Bildungsroman- Watch me vent with much violence

Kyrie eleison.
Christe eleison.
Kyrie eleison.

Tonight I feel like being real. That means being exactly me, and being exactly me means being excruciatingly salty. However, I closely monitor the read stats on my Medium and it does not get terrible many reads even with facebook shares, so read this and get mad and sue me. At this point I do not care too much. I am exasperated of being quiet and watching the world burn.

Currently I am listening to Verdi’s Requiem. It’s tied with Mozart’s Requiem for my favorite mass piece and it’s one of my favorite pieces of music ever written. It’s solemn, yet scary; peaceful, yet in the background haunts doom in all her dark and gloomy marriage to death. As the name obviously suggests it’s a piece that has the end of the world and the judgment as its main topic.

When I first started teaching middle school I took up 7th grade English and I was enthusiastic to say the least. I see knowledge as fully integrated. I don’t think “subjects” should be taught as individual pieces of knowledge that have no relation to each other. I’ll never forget. It was the week of Halloween and we were supposed to be doing Halloween activities. We had some tomb stone coloring pages we were going to use to “kill” words that were over used. A most charming Halloween activity if you’re in- say- third grade. I then introduced them to Edward Gorey. They didn’t get it; he was a little bit too dry for them. I get it- Gorey is odd, and he appeals to the dark side of every human- to the fact that we can laugh at someone else’s pain and feel no sympathy for their humanity. It’s a cross between delightful and scary. Naturally, I chose to put on background music; I can’t remember if I chose Verdi or Mozart or both, but it was Requiem music that I put on. It seemed excessively fitting for an English class, and given that the words are in Latin it’s mind numbingly attractive to the ears. To me it was a delight to the mind that wanted to dwell on the dark side of humanity without being engulfed in evil- we don’t ever want to be bathed in evil.

Fast forward to months later after picking up on what is relevant and appropriately understood as the proper material for middle school kids in 2016–17. A child walked into my class today and pulled out a book from his book bag. Naturally I was interested, but I felt violated when I walked over and it was a book with a cartoon dog that spoke in simple sentences and used slang like “supa” and “supa star.” When I asked what it was the kid told me he’d gotten it at the school book sale and that it was similar to Captain Underpants. People, this is seventh grade. In 7th grade I was obsessed with Redwall. I liked that the series was extended beast fable and the Medieval plot line was enticing to me. In 8th grade I was introduced to Samuel Pepys, The Illiad, The Aeniad, and sundry other works that were important not only to Western culture as a whole, but to my ability to wrestle with and understand the world around me. I read The Canterbury Tales in Middle English and wrestled with grammar that was too hard for me to read with one glance. But the thing was that I loved it- it gave me things to imagine and wrestle with. I perhaps lived in my head and was a bit more absorbed in my own thought life than most people, but I still saw others around me enjoying it.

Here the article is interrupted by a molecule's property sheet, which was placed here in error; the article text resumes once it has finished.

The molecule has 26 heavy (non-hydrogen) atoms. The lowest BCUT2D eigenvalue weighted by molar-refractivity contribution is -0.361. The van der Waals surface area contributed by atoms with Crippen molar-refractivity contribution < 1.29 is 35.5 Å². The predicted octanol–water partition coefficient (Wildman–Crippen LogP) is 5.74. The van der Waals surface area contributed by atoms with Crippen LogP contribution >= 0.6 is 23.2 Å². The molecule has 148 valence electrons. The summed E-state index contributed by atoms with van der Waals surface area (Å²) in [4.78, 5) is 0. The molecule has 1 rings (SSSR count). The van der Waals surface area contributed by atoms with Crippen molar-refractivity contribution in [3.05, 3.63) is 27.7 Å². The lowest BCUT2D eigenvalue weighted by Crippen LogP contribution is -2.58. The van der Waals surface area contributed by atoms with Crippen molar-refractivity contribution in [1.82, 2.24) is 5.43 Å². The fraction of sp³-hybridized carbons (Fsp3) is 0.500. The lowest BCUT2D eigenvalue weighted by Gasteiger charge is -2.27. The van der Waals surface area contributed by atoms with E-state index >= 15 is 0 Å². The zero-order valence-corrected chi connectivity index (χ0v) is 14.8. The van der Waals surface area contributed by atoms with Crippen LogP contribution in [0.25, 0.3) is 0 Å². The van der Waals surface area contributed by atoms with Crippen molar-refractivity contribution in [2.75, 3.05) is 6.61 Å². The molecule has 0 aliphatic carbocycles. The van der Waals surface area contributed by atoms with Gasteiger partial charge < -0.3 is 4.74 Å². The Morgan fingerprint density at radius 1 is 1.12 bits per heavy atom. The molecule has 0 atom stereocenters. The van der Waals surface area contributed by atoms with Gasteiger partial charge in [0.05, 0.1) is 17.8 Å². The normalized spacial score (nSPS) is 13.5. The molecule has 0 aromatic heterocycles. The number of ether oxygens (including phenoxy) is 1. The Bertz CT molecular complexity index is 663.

But here I am. It’s 2017. I have a college degree in English from a good university. I wrote papers on and studied some of the greatest authors that ever lived. And a child walks into my class with a book he compares to Captain Underpants. In 7th grade. A book written in simple sentences. Subject. Verb. Maybe direct object.

So why did I mention coming of age? The Bildungsroman is one of the most important genres of literature. It is a story in which the protagonist wrestles with the transition from childhood and adulthood. The ages of the protagonists vary greatly, but shouldn’t these “coming of age” issues start being felt by a kid around 13? I remember very much sitting in my room around the age of 13 and just wondering what the heck life was and what was going on with it. Do not get me wrong. I understand that everyone is different and not everyone handles things in life, or life in general, the same way. But Ultimate Questions are such precisely because they are universal questions. Now how exactly is a kid supposed to wrestle with these things if the most he or she can read is a book of simple sentences that is written using slang language about stupid subjects like a dog in a dark room staring at a computer screen. Is this what we as teachers have allowed to happen to our students? WHY are we ok with this? And why are we participating in it? I have got to get into a place where the human mind is taken more seriously. But if these young minds are not educated, and dare I suggest the horrid idea, but are they not even educated in the basics of theology- where are they going to learn the ability to see things as a cohesive unit. I posit that only through the lens of theology and religion can anything be tied together to make any sense. So while my idea of strange and interesting weird things may not be as captivating to the mind that has been brought up on Captain Underpants, I am sure that somewhere during my short time on this planet I will find my place among the world of people who appreciate things more practical and less immensely stupid.

God forgive us for destroying the very image of God in us- the ability to use our minds.

Juste judex ultionis:
donum fac remissionis
ante diem rationis.

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